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The Foley Murder: Reading Between the Lines

AP
For all intents and purposes, James Foley was a hard-working freelance journalist doing solid reporting in the middle of a dangerous conflict zone. Colleagues, friends, and family alike all loved him, respected his willingness to put himself in harms way to follow a story, and his ability to exhibit a calm demeanor even when placed in the middle of tough circumstances. In a blog post six months after Foley was captured by an armed group in northwestern Syria, friend and fellow journalist Clare Morgana Gillis described him this way:

Men like him for his good humor and tendency to address everyone as 'bro' or 'homie' or 'dude' after the first handshake. Women like him for his broad smile, broad shoulders, and because, well, women just like him.

His disappearance has since turned into something far more sinister: his filmed execution. One cannot imagine the horror of Foley's family, friends, and associates when, on August 19, 2014, major international media outlets broadcasted still pictures of Foley's gruesome murder at the hands of an ISIL militant. Forced to face the camera on his knees, wearing an orange jumpsuit in the middle of a desert, James Foley was brutally beheaded by an ISIL terrorist wearing black from head to toe. The video, too graphic to watch, was removed by YouTube, but one doesn't need to watch the video to grasp the barbaric way in which his life was taken.

If the slaughter of over 1,000 Iraqi soldiers, 700 Syrian tribesmen, and the potential massacre of tens of thousands of Yazidis did not awake Americans the world over to the threat that the Islamic State poses to their way of life, then perhaps James Foley's death will serve that purpose. Beheadings, of course, are not new in the Islamist jihadist lexicon: one only needs to go back to 2002 when another American journalist, Daniel Pearl, was killed in Pakistan by 9/11 planner Khalid Sheikh Mohammed. In 2004, American businessman Nicholas Berg was captured by ISIL's predecessor group, Al-Qaeda in Iraq, and executed by former AQI chief Abu Musab al-Zarqawi while the camera was rolling. American contractors working with the U.S. military during the Iraq war succumbed to a similar fate. The tactic, in other words, has been used by the likes of Al-Qaeda and the Islamic State before, and it's used for a reason: not only to instill fear, but to send a message to the United States and its allies that each of them are the target of their wrath.

In virtually every one of these cases, the jihadists doing the beheading justified their behavior as retaliation for U.S. military action on Muslim soil (the fact that they have killed tens of thousands of Muslim men, women, and children themselves is conveniently ignored). Per usual, the ISIL executioner in the Foley video rationalizes his inhumanity in the same exact way.

This is James Wright Foley, an American citizen of your country. As a government, you have been at the forefront of the aggression towards the Islamic State. You have plotted against us and have gone far out of your way to find reasons to interfere in our affairs. Today, your military air force is attacking us daily in Iraq, your strikes have caused casualties among Muslims.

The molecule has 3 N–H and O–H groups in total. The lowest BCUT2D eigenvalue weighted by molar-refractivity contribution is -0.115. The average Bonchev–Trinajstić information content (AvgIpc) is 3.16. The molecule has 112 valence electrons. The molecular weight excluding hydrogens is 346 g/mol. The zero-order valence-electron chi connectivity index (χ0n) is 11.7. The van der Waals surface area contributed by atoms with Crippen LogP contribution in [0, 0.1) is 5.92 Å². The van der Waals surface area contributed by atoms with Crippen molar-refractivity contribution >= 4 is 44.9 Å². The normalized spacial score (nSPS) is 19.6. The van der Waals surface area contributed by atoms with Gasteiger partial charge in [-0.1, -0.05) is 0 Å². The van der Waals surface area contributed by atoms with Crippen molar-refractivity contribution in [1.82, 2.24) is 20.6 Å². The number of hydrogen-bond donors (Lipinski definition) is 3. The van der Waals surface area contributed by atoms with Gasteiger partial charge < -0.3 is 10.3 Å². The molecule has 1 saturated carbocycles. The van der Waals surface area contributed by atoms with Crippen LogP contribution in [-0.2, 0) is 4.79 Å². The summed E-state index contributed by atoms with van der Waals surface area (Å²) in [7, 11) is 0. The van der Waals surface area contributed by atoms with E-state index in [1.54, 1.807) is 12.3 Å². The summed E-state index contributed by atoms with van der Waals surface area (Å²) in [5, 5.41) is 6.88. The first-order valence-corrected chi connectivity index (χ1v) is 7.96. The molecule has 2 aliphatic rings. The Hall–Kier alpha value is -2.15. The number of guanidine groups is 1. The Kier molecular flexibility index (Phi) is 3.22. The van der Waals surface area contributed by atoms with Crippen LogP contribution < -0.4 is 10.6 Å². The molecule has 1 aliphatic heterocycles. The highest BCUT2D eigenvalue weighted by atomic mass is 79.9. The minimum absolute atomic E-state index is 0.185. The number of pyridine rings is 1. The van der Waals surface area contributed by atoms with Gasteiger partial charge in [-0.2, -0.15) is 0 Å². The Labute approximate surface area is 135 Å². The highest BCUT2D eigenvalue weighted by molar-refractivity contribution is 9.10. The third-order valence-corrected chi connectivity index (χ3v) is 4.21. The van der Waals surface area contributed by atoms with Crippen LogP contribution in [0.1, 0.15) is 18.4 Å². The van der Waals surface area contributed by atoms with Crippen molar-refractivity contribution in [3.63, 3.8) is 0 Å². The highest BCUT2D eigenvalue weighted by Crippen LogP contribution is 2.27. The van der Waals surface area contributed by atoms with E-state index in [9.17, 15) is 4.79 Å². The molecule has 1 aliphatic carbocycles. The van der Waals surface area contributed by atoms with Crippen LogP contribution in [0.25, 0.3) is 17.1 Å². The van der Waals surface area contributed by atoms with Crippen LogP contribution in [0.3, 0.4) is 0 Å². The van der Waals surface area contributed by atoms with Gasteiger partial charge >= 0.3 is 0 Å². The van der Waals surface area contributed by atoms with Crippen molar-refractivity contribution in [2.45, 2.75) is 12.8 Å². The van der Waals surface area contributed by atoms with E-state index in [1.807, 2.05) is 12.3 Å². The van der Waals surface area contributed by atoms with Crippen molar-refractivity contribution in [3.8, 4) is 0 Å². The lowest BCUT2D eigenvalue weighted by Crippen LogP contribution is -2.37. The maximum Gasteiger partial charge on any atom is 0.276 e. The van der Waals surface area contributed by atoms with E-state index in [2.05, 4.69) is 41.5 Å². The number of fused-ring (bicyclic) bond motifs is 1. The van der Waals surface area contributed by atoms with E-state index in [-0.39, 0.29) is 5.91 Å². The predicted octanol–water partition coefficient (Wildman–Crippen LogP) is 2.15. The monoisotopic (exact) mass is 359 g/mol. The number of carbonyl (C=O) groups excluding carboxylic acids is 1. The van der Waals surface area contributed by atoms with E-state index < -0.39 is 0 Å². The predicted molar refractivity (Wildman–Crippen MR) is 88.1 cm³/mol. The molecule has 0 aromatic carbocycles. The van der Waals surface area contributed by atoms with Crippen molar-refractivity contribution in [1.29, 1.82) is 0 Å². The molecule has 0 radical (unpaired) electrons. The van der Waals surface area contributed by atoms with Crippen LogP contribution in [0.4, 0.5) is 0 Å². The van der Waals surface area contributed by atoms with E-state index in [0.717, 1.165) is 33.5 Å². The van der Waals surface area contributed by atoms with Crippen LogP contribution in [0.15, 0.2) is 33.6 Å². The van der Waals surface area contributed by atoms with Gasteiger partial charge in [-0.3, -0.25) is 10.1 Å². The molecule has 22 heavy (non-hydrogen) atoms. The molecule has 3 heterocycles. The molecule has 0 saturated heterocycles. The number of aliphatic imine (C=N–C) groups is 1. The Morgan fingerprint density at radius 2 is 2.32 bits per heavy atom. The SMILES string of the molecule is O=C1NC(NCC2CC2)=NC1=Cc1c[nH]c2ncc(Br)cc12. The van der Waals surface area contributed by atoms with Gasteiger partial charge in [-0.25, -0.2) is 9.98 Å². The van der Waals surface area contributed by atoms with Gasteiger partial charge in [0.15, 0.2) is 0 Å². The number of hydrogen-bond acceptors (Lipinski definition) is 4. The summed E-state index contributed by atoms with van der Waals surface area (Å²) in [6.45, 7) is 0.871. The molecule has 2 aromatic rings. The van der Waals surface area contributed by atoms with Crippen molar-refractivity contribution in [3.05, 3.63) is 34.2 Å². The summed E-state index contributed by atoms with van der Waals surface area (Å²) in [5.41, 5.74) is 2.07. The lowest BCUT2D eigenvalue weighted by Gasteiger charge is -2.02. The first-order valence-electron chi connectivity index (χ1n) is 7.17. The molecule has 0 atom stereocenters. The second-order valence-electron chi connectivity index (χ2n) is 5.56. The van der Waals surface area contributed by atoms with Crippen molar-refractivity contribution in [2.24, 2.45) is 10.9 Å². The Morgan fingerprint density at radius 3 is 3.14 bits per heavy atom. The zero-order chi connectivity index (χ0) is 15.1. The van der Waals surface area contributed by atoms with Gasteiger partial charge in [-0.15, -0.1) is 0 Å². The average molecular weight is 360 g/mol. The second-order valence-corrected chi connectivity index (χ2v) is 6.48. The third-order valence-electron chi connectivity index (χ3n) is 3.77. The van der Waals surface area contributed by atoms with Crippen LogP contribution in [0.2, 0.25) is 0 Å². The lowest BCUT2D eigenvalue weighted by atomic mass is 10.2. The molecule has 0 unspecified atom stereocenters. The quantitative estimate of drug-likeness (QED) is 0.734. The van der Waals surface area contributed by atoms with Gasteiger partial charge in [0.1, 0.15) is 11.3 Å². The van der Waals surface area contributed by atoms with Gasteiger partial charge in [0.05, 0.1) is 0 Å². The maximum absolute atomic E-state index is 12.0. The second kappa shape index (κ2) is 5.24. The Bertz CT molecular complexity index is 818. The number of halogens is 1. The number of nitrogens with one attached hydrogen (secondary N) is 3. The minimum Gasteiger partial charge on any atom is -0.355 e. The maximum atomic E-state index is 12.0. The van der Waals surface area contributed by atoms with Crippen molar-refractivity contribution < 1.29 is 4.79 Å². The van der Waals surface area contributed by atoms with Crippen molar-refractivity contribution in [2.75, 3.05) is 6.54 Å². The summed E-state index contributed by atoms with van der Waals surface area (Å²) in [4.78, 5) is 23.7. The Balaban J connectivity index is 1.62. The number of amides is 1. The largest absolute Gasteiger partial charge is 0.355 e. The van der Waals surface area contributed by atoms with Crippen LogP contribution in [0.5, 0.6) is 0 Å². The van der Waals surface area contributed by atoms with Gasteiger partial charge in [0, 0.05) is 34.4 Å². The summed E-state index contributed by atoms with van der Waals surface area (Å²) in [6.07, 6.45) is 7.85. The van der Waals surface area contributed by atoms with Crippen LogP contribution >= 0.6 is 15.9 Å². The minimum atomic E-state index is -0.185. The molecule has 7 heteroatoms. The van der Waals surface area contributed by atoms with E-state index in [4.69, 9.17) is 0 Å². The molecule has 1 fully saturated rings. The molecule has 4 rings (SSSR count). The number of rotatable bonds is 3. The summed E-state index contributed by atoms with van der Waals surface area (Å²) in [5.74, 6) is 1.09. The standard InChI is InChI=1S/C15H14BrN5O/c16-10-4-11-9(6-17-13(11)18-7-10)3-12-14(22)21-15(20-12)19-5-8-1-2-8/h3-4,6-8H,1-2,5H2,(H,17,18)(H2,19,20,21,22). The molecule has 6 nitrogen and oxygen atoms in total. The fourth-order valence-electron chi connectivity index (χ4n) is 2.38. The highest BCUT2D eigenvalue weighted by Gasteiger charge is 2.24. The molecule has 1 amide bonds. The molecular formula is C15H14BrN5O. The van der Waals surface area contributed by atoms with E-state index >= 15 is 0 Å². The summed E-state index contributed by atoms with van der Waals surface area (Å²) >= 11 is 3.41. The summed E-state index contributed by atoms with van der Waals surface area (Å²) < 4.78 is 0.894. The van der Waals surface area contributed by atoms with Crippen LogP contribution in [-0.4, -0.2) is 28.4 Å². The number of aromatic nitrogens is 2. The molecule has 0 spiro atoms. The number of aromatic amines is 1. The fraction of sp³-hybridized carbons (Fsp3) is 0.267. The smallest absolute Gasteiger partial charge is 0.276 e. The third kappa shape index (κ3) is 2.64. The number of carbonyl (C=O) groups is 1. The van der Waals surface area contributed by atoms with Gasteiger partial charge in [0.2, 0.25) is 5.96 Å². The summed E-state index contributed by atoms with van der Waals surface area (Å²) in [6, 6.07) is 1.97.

Nothing unusual here. In fact, it's the same idiotic rhetoric that Al-Qaeda and its affiliates have used for years. It's a way to demonstrate to the United States and its allies that they are ultimately responsible for the deaths of their citizens. 'If it weren't for your military action in Iraq,' the thinking goes, 'people like Nicholas Berg, Daniel Pearl, and James Foley would still be alive today.'

Foley's case, however, is somewhat different from the others. The Islamic State took Foley's life not only because the dogma that fuels them is completely warped and nihilistic, but also because the organization wants the U.S. to stop conducting airstrikes on its bases in Iraq. Or, to put it another way, the Islamic State is tired of being taken out by the most capable and technologically superior military in the world. The United States is indeed doing significant damage to its military capabilities in northern Iraq, and Washington's limited intervention is ruining its dream of spreading the caliphate north to Irbil. Were it not for President Barack Obama's decision to use American airpower to defend the Kurds and hold the line in the north, the Islamic State would still be conquering territory as we speak.

This is not lost on those who make up the Islamic State group. They understand that the organization is taking a beating from U.S. bombers, fighters, and unmanned aircraft, and there is nothing that the jihadists can do to prevent U.S. planes from striking more of their positions (as of August 19, the U.S. Air Force has conducted 68 airstrikes over the past 11 days, with 90 ISIL targets destroyed over a short 72-hour time span).

The leverage that the Islamic State has over the U.S. at this point in the conflict are the few Americans under their captivity. Why else would the same jihadist who took Foley's life threaten to kill another American, Steven Joel Sotloff, if the bombing doesn't stop?

"The life of this American citizen, Obama, depends on your next decision." the terrorist says as the camera pans to Sotloff's face. But buried deep underneath a dire warning to the U.S. president are feelings that ISIL would much rather hide from the public eye: fear and concern. Fear that the territorial advances that ISIL has made will be dealt a huge blow over the next several weeks, and concern that the Islamic caliphate that the group has attempted to build will be a short-term project.

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